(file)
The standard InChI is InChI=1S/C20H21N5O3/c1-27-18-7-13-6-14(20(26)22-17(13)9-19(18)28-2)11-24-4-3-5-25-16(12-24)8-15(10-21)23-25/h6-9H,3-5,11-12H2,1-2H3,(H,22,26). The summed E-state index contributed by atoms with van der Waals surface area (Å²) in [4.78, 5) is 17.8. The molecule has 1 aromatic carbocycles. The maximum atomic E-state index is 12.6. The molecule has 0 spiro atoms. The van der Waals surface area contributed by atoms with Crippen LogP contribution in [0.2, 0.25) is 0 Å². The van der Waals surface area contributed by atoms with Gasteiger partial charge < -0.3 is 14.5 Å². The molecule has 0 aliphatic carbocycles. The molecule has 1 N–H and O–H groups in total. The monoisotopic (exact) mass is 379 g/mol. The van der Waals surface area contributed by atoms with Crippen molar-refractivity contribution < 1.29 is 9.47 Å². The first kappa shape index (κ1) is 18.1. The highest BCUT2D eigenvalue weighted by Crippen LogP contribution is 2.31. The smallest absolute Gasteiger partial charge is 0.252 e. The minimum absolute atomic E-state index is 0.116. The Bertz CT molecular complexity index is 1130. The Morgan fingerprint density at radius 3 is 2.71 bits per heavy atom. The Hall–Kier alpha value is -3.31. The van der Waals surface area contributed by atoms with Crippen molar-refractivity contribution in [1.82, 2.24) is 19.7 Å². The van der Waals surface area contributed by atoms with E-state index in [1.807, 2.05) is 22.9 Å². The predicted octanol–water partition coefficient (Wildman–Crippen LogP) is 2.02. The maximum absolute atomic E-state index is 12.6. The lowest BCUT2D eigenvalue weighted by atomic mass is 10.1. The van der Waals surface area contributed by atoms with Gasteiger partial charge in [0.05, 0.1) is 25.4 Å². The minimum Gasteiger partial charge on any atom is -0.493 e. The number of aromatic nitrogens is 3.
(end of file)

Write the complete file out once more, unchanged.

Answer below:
The standard InChI is InChI=1S/C20H21N5O3/c1-27-18-7-13-6-14(20(26)22-17(13)9-19(18)28-2)11-24-4-3-5-25-16(12-24)8-15(10-21)23-25/h6-9H,3-5,11-12H2,1-2H3,(H,22,26). The summed E-state index contributed by atoms with van der Waals surface area (Å²) in [4.78, 5) is 17.8. The molecule has 1 aromatic carbocycles. The maximum atomic E-state index is 12.6. The molecule has 0 spiro atoms. The van der Waals surface area contributed by atoms with Crippen LogP contribution in [0.2, 0.25) is 0 Å². The van der Waals surface area contributed by atoms with Gasteiger partial charge < -0.3 is 14.5 Å². The molecule has 0 aliphatic carbocycles. The molecule has 1 N–H and O–H groups in total. The monoisotopic (exact) mass is 379 g/mol. The van der Waals surface area contributed by atoms with Crippen molar-refractivity contribution < 1.29 is 9.47 Å². The first kappa shape index (κ1) is 18.1. The highest BCUT2D eigenvalue weighted by Crippen LogP contribution is 2.31. The smallest absolute Gasteiger partial charge is 0.252 e. The minimum absolute atomic E-state index is 0.116. The Bertz CT molecular complexity index is 1130. The Morgan fingerprint density at radius 3 is 2.71 bits per heavy atom. The Hall–Kier alpha value is -3.31. The van der Waals surface area contributed by atoms with Crippen molar-refractivity contribution in [1.82, 2.24) is 19.7 Å². The van der Waals surface area contributed by atoms with E-state index in [1.807, 2.05) is 22.9 Å². The predicted octanol–water partition coefficient (Wildman–Crippen LogP) is 2.02. The maximum absolute atomic E-state index is 12.6. The lowest BCUT2D eigenvalue weighted by atomic mass is 10.1. The van der Waals surface area contributed by atoms with Gasteiger partial charge in [0.05, 0.1) is 25.4 Å². The minimum Gasteiger partial charge on any atom is -0.493 e. The number of aromatic nitrogens is 3.